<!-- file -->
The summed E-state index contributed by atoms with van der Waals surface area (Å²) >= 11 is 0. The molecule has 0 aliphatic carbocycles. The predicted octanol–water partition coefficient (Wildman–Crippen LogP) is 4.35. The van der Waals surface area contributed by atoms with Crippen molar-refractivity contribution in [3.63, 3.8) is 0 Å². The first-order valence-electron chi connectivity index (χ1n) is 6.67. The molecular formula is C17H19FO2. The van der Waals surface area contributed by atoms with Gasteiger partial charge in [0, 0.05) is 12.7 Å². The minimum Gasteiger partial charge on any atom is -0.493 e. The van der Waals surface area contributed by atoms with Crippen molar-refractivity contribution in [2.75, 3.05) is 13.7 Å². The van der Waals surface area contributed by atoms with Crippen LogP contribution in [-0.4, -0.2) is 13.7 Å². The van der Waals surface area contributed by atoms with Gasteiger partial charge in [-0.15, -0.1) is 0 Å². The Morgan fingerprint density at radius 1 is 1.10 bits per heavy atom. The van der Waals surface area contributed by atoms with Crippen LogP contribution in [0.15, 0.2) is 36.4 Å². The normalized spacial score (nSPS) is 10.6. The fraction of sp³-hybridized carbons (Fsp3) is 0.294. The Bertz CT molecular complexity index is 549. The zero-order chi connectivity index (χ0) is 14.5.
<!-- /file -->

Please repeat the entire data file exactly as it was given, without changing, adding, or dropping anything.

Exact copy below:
The summed E-state index contributed by atoms with van der Waals surface area (Å²) >= 11 is 0. The molecule has 0 aliphatic carbocycles. The predicted octanol–water partition coefficient (Wildman–Crippen LogP) is 4.35. The van der Waals surface area contributed by atoms with Crippen molar-refractivity contribution in [3.63, 3.8) is 0 Å². The first-order valence-electron chi connectivity index (χ1n) is 6.67. The molecular formula is C17H19FO2. The van der Waals surface area contributed by atoms with Gasteiger partial charge in [0, 0.05) is 12.7 Å². The minimum Gasteiger partial charge on any atom is -0.493 e. The van der Waals surface area contributed by atoms with Crippen molar-refractivity contribution in [2.75, 3.05) is 13.7 Å². The van der Waals surface area contributed by atoms with Crippen LogP contribution in [-0.4, -0.2) is 13.7 Å². The van der Waals surface area contributed by atoms with Gasteiger partial charge in [-0.15, -0.1) is 0 Å². The Morgan fingerprint density at radius 1 is 1.10 bits per heavy atom. The van der Waals surface area contributed by atoms with Crippen LogP contribution in [0.15, 0.2) is 36.4 Å². The normalized spacial score (nSPS) is 10.6. The fraction of sp³-hybridized carbons (Fsp3) is 0.294. The Bertz CT molecular complexity index is 549. The zero-order chi connectivity index (χ0) is 14.5.